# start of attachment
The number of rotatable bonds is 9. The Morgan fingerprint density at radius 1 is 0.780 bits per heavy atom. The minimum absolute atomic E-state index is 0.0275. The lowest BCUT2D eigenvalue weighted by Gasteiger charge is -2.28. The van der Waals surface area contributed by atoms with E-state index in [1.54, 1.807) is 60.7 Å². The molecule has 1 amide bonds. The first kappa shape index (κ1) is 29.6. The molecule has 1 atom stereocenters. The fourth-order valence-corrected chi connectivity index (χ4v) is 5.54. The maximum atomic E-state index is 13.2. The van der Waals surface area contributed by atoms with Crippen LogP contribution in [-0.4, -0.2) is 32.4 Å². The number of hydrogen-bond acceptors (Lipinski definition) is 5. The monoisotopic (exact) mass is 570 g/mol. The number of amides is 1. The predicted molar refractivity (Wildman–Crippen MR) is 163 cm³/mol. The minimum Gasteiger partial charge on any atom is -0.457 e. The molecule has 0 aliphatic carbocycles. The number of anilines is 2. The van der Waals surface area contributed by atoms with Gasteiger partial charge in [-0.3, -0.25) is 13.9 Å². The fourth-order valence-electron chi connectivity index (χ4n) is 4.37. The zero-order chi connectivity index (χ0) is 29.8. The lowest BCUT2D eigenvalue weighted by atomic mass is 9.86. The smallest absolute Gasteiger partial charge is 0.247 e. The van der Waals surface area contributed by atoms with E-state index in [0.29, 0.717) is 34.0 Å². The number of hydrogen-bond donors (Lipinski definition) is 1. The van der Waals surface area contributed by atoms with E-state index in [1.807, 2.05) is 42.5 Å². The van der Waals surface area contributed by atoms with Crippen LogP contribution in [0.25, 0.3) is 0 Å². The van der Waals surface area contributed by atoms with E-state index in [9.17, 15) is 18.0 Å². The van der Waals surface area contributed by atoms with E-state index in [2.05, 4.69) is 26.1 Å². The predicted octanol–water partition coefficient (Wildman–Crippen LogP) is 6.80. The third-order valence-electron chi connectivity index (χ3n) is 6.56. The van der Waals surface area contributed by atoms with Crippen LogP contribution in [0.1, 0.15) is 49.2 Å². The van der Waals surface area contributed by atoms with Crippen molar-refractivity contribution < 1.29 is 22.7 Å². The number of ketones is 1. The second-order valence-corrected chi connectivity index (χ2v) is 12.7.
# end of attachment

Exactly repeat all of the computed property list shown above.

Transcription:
The number of rotatable bonds is 9. The Morgan fingerprint density at radius 1 is 0.780 bits per heavy atom. The minimum absolute atomic E-state index is 0.0275. The lowest BCUT2D eigenvalue weighted by Gasteiger charge is -2.28. The van der Waals surface area contributed by atoms with E-state index in [1.54, 1.807) is 60.7 Å². The molecule has 1 amide bonds. The first kappa shape index (κ1) is 29.6. The molecule has 1 atom stereocenters. The fourth-order valence-corrected chi connectivity index (χ4v) is 5.54. The maximum atomic E-state index is 13.2. The van der Waals surface area contributed by atoms with Crippen LogP contribution in [-0.4, -0.2) is 32.4 Å². The number of hydrogen-bond acceptors (Lipinski definition) is 5. The monoisotopic (exact) mass is 570 g/mol. The number of amides is 1. The predicted molar refractivity (Wildman–Crippen MR) is 163 cm³/mol. The minimum Gasteiger partial charge on any atom is -0.457 e. The molecule has 0 aliphatic carbocycles. The number of anilines is 2. The van der Waals surface area contributed by atoms with Gasteiger partial charge in [-0.3, -0.25) is 13.9 Å². The fourth-order valence-electron chi connectivity index (χ4n) is 4.37. The zero-order chi connectivity index (χ0) is 29.8. The lowest BCUT2D eigenvalue weighted by atomic mass is 9.86. The smallest absolute Gasteiger partial charge is 0.247 e. The van der Waals surface area contributed by atoms with E-state index in [0.29, 0.717) is 34.0 Å². The number of hydrogen-bond donors (Lipinski definition) is 1. The van der Waals surface area contributed by atoms with E-state index in [1.807, 2.05) is 42.5 Å². The van der Waals surface area contributed by atoms with Crippen LogP contribution in [0.25, 0.3) is 0 Å². The van der Waals surface area contributed by atoms with E-state index in [9.17, 15) is 18.0 Å². The van der Waals surface area contributed by atoms with E-state index in [2.05, 4.69) is 26.1 Å². The predicted octanol–water partition coefficient (Wildman–Crippen LogP) is 6.80. The third-order valence-electron chi connectivity index (χ3n) is 6.56. The van der Waals surface area contributed by atoms with Crippen LogP contribution in [0.1, 0.15) is 49.2 Å². The van der Waals surface area contributed by atoms with Crippen molar-refractivity contribution < 1.29 is 22.7 Å². The number of ketones is 1. The second-order valence-corrected chi connectivity index (χ2v) is 12.7.